Quality of Life

Kindness Fridays

Posted on Updated on

My sister, Mary, is one of the kindest people I know. We are only eight months apart in age. You see, Mary was adopted by our parents after our mother suffered three miscarriages. Then, as oftentimes happens, once the adoption procedures commenced my mother got pregnant with me. Growing up, Mary and I always had each other as friends; we always had a playmate. People mistakenly thought we were twins; that’s how close we were, and still are.

So this wonderful, extraordinarily artistic sister of mine did something for me in response to my recent left eye cataract surgery. (See her website that spotlights some of her paintings.)

My siblings and I were raised as Roman Catholics. In our adulthood, we have followed different spiritual paths so that none of us follow the religion in which we were raised. With that said, however, Mary went to Mass the day after my eye surgery because she felt that our parents would also be there and would provide an added prayer boost to Mary’s intentions.

My sister feels very strongly about her connection with our long-deceased parents as prayer partners during Mass and has gone an additional time just this week with the intention that my left eye experiences 100% healing. She will also go next Wednesday so that my right cataract surgery that takes place the day before (April 17th) will be a complete success with no complications.

Mary has a very full and busy life with 5 children and 9 grandchildren. She volunteers every Tuesday morning to collect donated food from local grocery stores for her church’s lunch ministry. She is very attentive to her mother-in-law whose failing health requires a great deal of Mary’s and her husband’s time. She drives friends to doctor appointments, babysits her grandchildren…you get the idea. She’s busy, so adding yet another To Do to her growing list of responsibilities truly says a lot about her.

To be sure, we need more people like my sister who is the embodiment of kindness. Mary’s light shines in many places, near and far, a light that has landed on many over the years.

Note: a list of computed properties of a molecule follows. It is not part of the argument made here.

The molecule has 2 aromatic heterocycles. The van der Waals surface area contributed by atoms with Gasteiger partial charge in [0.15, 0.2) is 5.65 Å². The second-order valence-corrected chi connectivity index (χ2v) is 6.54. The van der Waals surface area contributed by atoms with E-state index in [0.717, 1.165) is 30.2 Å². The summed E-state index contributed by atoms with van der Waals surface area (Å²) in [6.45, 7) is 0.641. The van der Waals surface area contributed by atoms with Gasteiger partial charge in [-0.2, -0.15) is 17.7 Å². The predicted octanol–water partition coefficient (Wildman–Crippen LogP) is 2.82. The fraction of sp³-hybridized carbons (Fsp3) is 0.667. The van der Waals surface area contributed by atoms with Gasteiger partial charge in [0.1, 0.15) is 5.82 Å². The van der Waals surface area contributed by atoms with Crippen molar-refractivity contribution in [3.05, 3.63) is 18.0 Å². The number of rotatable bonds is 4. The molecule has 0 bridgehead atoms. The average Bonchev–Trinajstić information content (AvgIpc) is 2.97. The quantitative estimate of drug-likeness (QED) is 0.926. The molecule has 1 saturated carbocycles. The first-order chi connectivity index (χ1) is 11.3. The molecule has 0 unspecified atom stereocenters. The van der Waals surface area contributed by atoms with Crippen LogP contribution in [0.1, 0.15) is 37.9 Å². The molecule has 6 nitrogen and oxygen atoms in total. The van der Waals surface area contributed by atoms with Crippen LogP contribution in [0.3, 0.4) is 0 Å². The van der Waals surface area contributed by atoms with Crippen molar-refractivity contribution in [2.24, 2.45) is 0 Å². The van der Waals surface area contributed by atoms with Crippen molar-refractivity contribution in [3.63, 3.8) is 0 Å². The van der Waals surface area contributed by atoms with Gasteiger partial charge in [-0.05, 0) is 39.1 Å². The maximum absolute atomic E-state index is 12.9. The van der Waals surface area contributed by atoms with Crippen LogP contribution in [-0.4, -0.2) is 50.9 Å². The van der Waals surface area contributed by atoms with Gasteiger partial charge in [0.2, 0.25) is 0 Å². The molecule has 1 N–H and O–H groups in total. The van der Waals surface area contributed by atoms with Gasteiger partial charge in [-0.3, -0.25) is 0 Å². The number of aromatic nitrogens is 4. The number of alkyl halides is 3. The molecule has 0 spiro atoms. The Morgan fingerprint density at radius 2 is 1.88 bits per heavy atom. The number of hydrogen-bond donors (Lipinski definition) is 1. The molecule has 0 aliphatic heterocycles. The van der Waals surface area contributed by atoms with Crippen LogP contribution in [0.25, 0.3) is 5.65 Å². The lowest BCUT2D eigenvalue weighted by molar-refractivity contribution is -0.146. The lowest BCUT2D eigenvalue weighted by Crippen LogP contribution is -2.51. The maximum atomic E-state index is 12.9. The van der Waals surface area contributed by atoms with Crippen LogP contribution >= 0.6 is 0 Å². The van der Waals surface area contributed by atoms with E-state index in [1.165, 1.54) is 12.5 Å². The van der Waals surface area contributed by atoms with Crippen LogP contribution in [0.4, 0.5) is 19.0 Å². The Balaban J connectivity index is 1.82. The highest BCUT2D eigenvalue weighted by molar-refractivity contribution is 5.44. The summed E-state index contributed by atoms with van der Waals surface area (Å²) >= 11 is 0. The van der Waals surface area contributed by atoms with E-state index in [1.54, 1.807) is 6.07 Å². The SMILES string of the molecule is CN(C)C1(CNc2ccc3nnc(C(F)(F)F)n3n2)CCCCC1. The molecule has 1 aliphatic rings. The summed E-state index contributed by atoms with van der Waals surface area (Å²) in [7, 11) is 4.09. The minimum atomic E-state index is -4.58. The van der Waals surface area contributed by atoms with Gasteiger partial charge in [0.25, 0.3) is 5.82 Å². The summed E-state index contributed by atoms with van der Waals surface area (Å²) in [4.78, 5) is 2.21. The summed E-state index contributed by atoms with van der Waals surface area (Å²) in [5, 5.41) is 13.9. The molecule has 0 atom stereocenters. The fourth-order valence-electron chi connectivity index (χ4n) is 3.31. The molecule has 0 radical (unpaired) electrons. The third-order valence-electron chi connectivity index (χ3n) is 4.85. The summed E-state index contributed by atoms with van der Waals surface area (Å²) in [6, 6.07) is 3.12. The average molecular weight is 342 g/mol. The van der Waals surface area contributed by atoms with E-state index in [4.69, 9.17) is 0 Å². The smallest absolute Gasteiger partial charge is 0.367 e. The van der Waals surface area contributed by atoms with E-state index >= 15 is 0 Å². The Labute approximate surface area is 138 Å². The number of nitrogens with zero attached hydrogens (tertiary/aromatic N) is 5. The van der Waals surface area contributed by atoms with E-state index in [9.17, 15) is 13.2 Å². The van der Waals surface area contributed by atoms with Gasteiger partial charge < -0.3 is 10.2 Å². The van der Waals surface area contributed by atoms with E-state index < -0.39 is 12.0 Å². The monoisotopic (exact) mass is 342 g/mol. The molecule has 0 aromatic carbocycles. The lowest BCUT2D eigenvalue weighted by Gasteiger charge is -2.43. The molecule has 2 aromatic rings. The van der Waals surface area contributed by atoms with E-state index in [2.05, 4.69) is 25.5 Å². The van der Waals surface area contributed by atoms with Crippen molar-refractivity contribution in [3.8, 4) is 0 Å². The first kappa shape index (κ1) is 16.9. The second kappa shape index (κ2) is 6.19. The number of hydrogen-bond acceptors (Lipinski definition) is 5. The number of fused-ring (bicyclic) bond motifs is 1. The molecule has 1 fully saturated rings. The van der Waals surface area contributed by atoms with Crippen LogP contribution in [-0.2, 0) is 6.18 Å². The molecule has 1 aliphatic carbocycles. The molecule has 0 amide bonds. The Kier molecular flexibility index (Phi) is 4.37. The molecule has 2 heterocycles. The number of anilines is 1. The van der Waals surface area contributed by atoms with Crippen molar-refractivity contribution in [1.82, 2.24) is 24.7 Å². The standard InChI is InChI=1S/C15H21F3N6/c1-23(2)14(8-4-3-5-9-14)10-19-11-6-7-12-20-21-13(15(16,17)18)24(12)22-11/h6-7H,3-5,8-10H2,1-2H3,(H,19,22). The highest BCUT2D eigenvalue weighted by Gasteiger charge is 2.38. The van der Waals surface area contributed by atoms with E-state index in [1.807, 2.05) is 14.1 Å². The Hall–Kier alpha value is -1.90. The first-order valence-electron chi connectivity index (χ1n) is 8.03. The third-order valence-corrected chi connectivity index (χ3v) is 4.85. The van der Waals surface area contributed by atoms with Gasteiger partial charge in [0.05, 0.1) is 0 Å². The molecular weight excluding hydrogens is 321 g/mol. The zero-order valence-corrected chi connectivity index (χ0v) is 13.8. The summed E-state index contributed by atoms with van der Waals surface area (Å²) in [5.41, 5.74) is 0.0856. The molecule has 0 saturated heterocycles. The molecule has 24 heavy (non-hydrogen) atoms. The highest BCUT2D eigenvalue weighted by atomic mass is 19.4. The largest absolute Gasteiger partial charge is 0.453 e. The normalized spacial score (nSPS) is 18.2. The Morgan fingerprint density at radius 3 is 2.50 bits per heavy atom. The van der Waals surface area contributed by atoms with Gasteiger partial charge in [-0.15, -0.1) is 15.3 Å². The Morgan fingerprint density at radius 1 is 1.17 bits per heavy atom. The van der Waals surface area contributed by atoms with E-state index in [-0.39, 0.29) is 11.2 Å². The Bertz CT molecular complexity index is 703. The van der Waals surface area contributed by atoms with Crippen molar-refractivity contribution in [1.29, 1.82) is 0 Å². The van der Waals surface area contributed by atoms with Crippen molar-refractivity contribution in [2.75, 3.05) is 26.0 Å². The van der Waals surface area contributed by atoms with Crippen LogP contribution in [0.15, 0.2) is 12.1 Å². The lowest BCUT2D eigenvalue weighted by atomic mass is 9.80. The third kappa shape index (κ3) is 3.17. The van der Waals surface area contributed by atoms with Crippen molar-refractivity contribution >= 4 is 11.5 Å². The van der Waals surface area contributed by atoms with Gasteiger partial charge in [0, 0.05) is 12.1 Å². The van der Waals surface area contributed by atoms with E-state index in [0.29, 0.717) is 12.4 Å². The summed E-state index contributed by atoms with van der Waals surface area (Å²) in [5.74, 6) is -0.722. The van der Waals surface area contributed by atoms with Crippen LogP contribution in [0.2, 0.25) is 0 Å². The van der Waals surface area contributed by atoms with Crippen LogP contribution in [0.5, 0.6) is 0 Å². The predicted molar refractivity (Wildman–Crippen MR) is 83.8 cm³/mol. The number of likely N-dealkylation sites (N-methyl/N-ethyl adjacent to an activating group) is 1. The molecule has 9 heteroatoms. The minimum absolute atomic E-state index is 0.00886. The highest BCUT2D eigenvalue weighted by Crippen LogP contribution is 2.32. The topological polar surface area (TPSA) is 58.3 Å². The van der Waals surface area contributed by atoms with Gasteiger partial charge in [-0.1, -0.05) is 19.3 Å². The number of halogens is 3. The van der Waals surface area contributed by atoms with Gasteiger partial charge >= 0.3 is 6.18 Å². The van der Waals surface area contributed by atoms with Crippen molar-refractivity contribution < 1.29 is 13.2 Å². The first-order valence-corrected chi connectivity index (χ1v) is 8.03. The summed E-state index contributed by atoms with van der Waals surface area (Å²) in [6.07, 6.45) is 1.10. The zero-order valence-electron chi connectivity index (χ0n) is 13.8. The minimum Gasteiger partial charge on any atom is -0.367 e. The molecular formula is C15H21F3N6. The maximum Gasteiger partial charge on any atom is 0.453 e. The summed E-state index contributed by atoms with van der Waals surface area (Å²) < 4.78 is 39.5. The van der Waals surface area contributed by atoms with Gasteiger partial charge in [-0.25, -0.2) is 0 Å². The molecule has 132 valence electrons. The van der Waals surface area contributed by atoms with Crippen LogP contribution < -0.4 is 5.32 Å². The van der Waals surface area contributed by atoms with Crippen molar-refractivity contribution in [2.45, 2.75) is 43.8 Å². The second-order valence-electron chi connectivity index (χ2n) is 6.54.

Advertisements

Kindness Fridays

Posted on Updated on

The other day I was in the clothing department of a store I frequent, found the item I wanted to purchase, and made my way to the sales counter…with a 20% coupon in hand.

“Do you have any other coupons?” the salesperson asked.

“Why, no, just the one.”

“You can ask me.”

Not certain what I was supposed to do at that point I asked, “Do you have any coupons?”

Yep, she sure did, which she scanned bringing the price of the item even lower…almost to the point where I was wondering if they would owe me money, rather than the other way around.

The salesperson didn’t have to be generous and kind like that, but she was.

And that’s my Kindness Friday for this week. Don’t you just love it?

Kindness Fridays

Posted on Updated on

This week’s kindness illustrates a lesson my maternal grandmother passed on to my mother, who then passed it on to me.

The best way to paint this picture is to assume you’re in the kitchen, you pull out a gallon of milk from the refrigerator, take it to the counter to pour yourself a glass of milk and the full glass of milk spills on the counter, over the edge of the counter, and onto the kitchen floor.

If another family member is in the near vicinity, that family member intervenes, tells the person who inadvertently spilled the milk to leave the kitchen, and the other family member cleans it up.

“But Mom, I spilled it, I should have to clean it up.”

“You didn’t do it on purpose, Irene. You already feel bad for spilling the milk, let me lessen your burden by cleaning it up for you.”

And that’s what happened throughout my childhood, and it’s what happens now in my adulthood. A little kindness goes a very long way…all the way from Grandma Conroy’s Edmonton, Alberta kitchen in the 1920s thru 1940s, all the way to mine in Redmond, Washington in the 21st-century.

 

 

Compare and Contrast: Good News vs Bad News

Posted on Updated on

Our extended family recently went through a very difficult time with one of our members diagnosed with a large brain tumor. That tumor was removed this past Monday, March 12th.